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A closer look at Measure H

This is a classroom at Santa Maria High School that’s up to today’s modern technology standards. Each student has a tablet that syncs to what the teacher is projecting on the screen and the white boards are moveable to allow for storage behind them.

Not all of the facilities on this campus look like this however – walk into the campus’s portables and you’ll see why many students are advocating for Measure H, a bond that would renovate the entire campus.

“I had my language class in a portable and it was really small and really crowded,” says Maria Nade Leon, a Senior at Santa Maria High School.

“I had a language class as well in the new building and it was an amazing experience there was so much room – it was accessible, I could see all the screens, the TV’s around me,” Yailin Orozco, a Senior at Santa Maria High tells us.

If you head over to Righetti, similar renovations would be taking place.. With money going to things like the library and improving science labs

“We have very outdated classrooms, facilities, technology and all of those things need to be updated in order to serve our students,” explains Melissa Johnson, Art Teach at Righetti High School.

Voting yes on this measure would increase property taxes, adding up to $30.00 per $100,000 of assessed home valuation; this has lead some voters to go in another direction.

“I think there’s a lot of restructuring that can be done with the way that taxes are spent on education,” says Carrie Zleisy, a Santa Maria resident voting no on Measure H.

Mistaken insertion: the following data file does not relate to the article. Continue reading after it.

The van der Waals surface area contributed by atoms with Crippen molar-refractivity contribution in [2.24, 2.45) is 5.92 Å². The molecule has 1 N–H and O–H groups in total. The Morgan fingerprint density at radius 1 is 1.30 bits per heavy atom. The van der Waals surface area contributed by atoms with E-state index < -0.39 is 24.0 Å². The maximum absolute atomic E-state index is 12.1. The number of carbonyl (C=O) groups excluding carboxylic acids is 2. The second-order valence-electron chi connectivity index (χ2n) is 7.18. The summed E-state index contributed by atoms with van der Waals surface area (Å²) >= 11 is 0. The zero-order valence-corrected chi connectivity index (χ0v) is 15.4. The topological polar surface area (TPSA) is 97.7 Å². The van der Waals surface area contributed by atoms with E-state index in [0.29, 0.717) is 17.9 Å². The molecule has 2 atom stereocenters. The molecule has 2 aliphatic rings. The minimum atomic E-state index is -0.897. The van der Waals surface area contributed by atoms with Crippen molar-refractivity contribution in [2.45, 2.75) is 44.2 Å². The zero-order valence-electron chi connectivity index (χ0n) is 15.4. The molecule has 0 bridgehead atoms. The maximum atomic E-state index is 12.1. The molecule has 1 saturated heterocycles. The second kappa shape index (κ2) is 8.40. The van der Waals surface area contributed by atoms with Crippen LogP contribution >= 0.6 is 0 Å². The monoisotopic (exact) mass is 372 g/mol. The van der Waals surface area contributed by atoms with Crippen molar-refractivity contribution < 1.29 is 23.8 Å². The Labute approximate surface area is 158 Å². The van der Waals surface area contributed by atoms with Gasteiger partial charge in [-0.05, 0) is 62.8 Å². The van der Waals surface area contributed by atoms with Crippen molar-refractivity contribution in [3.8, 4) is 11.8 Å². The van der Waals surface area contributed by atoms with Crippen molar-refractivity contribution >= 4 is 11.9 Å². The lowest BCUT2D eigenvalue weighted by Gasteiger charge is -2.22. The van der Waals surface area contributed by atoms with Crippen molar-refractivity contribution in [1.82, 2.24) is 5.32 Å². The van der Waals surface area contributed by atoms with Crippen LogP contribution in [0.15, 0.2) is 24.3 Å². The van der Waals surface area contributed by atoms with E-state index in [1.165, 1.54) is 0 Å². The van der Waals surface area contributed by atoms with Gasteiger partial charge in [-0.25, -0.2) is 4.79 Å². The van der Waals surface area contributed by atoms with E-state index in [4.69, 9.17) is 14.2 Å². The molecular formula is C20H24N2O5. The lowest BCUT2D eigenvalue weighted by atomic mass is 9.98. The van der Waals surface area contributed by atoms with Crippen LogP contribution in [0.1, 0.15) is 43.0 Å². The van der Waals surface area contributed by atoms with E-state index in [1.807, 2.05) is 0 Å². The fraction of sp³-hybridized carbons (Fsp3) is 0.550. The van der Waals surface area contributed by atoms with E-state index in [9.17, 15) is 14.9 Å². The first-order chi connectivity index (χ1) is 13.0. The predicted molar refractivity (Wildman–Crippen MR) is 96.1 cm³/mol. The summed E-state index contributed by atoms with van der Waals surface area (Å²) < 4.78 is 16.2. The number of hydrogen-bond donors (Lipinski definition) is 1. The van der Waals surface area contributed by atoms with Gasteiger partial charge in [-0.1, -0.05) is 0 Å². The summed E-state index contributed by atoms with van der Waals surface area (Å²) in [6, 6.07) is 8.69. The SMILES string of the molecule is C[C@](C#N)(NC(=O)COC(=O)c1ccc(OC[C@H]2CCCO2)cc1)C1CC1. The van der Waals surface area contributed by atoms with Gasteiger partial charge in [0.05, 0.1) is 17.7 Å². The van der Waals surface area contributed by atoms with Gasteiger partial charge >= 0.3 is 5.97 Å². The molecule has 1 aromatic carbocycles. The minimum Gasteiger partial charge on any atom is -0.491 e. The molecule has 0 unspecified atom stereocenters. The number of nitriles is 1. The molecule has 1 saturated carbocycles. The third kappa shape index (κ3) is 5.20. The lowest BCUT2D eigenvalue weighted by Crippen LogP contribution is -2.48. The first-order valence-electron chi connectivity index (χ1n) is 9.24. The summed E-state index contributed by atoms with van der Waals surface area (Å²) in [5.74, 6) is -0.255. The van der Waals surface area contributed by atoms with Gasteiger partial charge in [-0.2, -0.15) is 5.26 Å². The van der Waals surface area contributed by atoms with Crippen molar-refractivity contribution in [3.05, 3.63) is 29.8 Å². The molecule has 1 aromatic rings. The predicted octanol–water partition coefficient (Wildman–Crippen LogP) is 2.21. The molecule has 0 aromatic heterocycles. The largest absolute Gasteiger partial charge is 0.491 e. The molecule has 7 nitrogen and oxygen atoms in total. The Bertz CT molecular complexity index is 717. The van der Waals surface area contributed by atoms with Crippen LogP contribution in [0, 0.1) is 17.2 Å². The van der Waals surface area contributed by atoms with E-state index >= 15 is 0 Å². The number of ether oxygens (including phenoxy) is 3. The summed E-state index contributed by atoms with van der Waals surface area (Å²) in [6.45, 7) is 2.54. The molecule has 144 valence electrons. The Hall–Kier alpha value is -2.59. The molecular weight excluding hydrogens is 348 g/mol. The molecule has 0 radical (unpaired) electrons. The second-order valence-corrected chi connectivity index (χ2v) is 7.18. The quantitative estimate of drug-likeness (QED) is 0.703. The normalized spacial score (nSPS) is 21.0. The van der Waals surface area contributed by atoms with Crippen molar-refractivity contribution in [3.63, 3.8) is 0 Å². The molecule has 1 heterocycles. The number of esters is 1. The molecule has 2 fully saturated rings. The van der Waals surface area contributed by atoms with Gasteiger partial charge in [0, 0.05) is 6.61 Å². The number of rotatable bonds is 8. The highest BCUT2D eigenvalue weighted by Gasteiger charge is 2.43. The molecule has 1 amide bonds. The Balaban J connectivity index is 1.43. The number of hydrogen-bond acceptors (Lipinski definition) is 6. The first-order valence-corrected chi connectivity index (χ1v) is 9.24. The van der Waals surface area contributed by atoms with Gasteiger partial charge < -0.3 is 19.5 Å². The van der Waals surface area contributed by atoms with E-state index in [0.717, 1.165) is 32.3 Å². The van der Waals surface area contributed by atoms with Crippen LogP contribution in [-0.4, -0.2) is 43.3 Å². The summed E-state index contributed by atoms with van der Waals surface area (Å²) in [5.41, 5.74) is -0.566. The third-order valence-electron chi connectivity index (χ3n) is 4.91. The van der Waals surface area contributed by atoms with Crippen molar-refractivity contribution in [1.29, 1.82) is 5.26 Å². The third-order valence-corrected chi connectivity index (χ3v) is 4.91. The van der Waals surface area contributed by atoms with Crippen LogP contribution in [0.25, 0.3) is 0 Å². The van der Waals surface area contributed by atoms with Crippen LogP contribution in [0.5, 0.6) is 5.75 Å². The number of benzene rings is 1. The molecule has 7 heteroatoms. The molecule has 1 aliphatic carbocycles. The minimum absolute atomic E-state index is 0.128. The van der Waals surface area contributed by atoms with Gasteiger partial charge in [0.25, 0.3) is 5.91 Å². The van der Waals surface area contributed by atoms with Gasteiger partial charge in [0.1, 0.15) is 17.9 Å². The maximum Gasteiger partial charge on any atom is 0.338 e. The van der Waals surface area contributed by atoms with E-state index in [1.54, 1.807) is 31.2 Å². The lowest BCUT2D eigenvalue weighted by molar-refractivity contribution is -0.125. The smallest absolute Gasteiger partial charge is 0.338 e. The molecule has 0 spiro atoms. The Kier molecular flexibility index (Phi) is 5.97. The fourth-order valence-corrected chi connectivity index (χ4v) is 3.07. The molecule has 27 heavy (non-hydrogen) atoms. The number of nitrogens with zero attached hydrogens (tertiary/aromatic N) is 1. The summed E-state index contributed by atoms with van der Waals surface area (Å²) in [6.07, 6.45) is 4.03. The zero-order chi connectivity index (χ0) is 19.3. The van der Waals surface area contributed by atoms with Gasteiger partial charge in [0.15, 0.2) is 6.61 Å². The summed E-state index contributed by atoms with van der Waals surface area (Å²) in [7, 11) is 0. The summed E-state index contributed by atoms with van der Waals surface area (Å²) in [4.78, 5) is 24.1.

Some people against Measure H are also concerned with where the money will be spent but Jeff Hearn, former superintendent of the Joint Union High School District argues this money would be heavily watched by a oversight committee that would ensure the money goes where the district is telling voters it will.

“[The committee doesn’t] say when they’re going to be built nor how they look but [ they are there] just to ensure there is accountability between the money, what they said they would build and in actuality of what they actually built,” Hearn explains.

The district is still looking for people to sign up for that committee, they say they have forms available in their district office. If passed on November 8th, the schools would begin construction in early 2017 with all projects expected to be completed by 2024.

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